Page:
On the Canadian Hot 100, the song re-entered the chart at number eighteen following its single release. It reached its peak of number two on April 23, 2011. The single has charted in Ireland at number five, and has become a top ten hit in Germany and Italy, a top twenty hit in Austria, Belgium (Wallonia), Denmark, France, Finland, Norway, Sweden, and Switzerland, and a top forty hit in Belgium (Flanders). On the UK Singles Chart, the single peaked at number three in its eighth week, becoming her eighth top ten hit there. Elsewhere in Europe, the song charted in its solo version at number twenty-two on the Slovak airplay chart, number twenty-seven on the Dutch Top 40, and number twenty-eight on the Czech airplay chart.Perry has performed "E.T." at several venues, including as a bonus song for her Walmart Soundcheck set, and at Madison Square Garden in Manhattan on December 10, 2010 for Z100's Jingle Ball. The song has also been included on the set list of the California Dreams Tour, Perry's second concert tour. The song was released as a free track on Katy Perry Revenge 2, a game for the iOS application Tap Tap. A lyrics video for the single was posted on Perry's website on March 16, 2011. After playing "We Will Rock You", West performed "E.T." without Perry at the 2011 Coachella Valley Music and Arts Festival. Perry performed the single on the tenth season of American Idol on April 21, 2011. Carried by background dancers, she wore a flickering outfit and was joined by West, who was previously unannounced.
A music video for "E.T." with West was released on March 31, 2011, premiering on MTV.com. The date was announced in a teaser trailer released on March 21, 2011, which showed clips of an unidentified flying object. The video was directed by Canadian Floria Sigismondi, known for her "dark, feminine" music videos for artists including Christina Aguilera and Marilyn Manson. In an interview with NRJ's French radio show Le 6/9 on March 10, 2011, Perry revealed she was satisfied with her decision to collaborate with Sigismondi, after having previewed a 30-second clip. The video begins with the song "Where in the World Can My Lover Be?" by Midge Williams & Her Jazz Jesters playing in the background. In the video, Perry, as an alien, drifts through outer space before landing on an abandoned Earth covered with litter. Clips are interspersed of large felids hunting game. She comes across a broken robot (resembling a spaceman), which turns into a naked male, played by Shaun Ross upon her kiss. It is eventually revealed Perry's legs are in fact those of a gazelle. Meanwhile, West is featured in the video floating in a travelling spacecraft. Throughout the video, Perry wears heavy cosmetics and extravagant outfits, including blue and pink make-up, cat- and reptile-like eyes, and Medusa-esque braids. New York's Willa Paskin compared her looks to "detailed, outlandish, [and] semi-gorgeous rainbow-kabuki". She has also received comparisons to Lady Gaga's look in the music video for "Born This Way", the Queen of Sheba, Ziggy Stardust, the alter ego of English musician David Bowie, and fictional characters Lara Croft, Padmé Amidala, and Jadzia Dax. The video itself has been described as "a sequel to Avatar or a Katy Perry video game".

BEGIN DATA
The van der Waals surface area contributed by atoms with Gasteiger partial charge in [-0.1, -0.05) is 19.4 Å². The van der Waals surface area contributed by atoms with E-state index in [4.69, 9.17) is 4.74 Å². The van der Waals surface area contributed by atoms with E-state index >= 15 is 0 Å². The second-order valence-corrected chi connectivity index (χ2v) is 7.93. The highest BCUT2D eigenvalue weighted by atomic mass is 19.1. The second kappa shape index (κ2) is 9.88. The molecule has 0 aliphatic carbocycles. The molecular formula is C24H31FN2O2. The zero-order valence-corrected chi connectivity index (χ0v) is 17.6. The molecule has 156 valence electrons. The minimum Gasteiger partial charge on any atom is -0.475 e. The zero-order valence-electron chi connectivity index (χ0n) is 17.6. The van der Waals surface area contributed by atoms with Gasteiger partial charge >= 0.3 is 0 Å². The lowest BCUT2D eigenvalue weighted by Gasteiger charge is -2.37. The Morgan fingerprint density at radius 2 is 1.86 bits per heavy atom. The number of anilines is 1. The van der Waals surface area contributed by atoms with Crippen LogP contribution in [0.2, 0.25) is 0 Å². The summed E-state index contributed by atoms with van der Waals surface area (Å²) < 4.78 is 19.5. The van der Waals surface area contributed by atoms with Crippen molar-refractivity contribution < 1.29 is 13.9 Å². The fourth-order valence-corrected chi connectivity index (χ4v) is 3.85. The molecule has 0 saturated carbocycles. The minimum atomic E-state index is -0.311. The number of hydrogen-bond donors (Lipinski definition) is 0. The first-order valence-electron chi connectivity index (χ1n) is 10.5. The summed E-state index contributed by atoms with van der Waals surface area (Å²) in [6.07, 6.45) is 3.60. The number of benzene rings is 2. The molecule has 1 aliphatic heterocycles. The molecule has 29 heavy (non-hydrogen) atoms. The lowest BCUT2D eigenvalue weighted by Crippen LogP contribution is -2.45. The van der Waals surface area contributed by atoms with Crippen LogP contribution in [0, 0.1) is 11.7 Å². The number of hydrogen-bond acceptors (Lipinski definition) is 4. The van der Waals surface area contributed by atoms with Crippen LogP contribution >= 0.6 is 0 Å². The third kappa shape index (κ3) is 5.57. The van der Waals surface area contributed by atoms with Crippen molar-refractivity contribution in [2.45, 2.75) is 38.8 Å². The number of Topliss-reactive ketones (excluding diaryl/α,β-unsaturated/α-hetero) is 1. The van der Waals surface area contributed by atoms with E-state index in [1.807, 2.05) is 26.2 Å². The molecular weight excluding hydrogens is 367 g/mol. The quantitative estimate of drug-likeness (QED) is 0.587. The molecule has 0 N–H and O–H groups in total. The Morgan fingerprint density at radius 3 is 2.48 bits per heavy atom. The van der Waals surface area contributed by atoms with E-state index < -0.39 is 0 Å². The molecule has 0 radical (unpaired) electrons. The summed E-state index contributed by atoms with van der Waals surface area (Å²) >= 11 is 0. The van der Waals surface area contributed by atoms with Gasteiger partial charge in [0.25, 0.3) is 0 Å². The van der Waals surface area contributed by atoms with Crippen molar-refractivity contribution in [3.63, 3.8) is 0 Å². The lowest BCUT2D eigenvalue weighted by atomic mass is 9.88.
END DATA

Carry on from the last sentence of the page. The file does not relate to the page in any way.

"E.T." has received mixed reviews from professional critics. It has been noted for bringing out a different side of Perry, with a darker, deeper, and more mature tone. This was praised by BBC Music's Al Fox who enjoyed the contrast from her conventionally upbeat pop tracks like "Hot n Cold" and "California Gurls". Leah Greenblatt of Entertainment Weekly felt Perry showed strength on the song, comparing its sound to a combination of American rock musicians Lita Ford and Trent Reznor. Matthew Cole of Slant Magazine disliked the track's inscrutability and said that "E.T."'s backing track was reminiscent of t.A.T.u.'s "All the Things She Said" (2002). Now's Jason Richards called the song "awkward" and Sputnikmusic's Rudy Clapper dismissed its attempt at a more mature sound, calling it "cheesy". Bill Lamb, writing for About.com, gave a three-and-a-half star review out of five: he was disappointed with the lack of a defined hook, remarking the song could have had more potential and that its "edginess builds without release." Reviewing the remix, critics were divided over West's appearance. Kaplan lauded the track as a "great duet", praising the vocals of both performers, a statement echoed by Lamb, who felt West's verses intensified the song. Further, Entertainment Weekly's Brad Wete felt the song was improved with a male perspective. Digital Spy's Robert Copsey gave a review of four stars out of five, but felt, on the other hand, that the rapper's contribution added nothing to the track. Amos Barshad of New York felt West's alien metaphors went into "strange directions".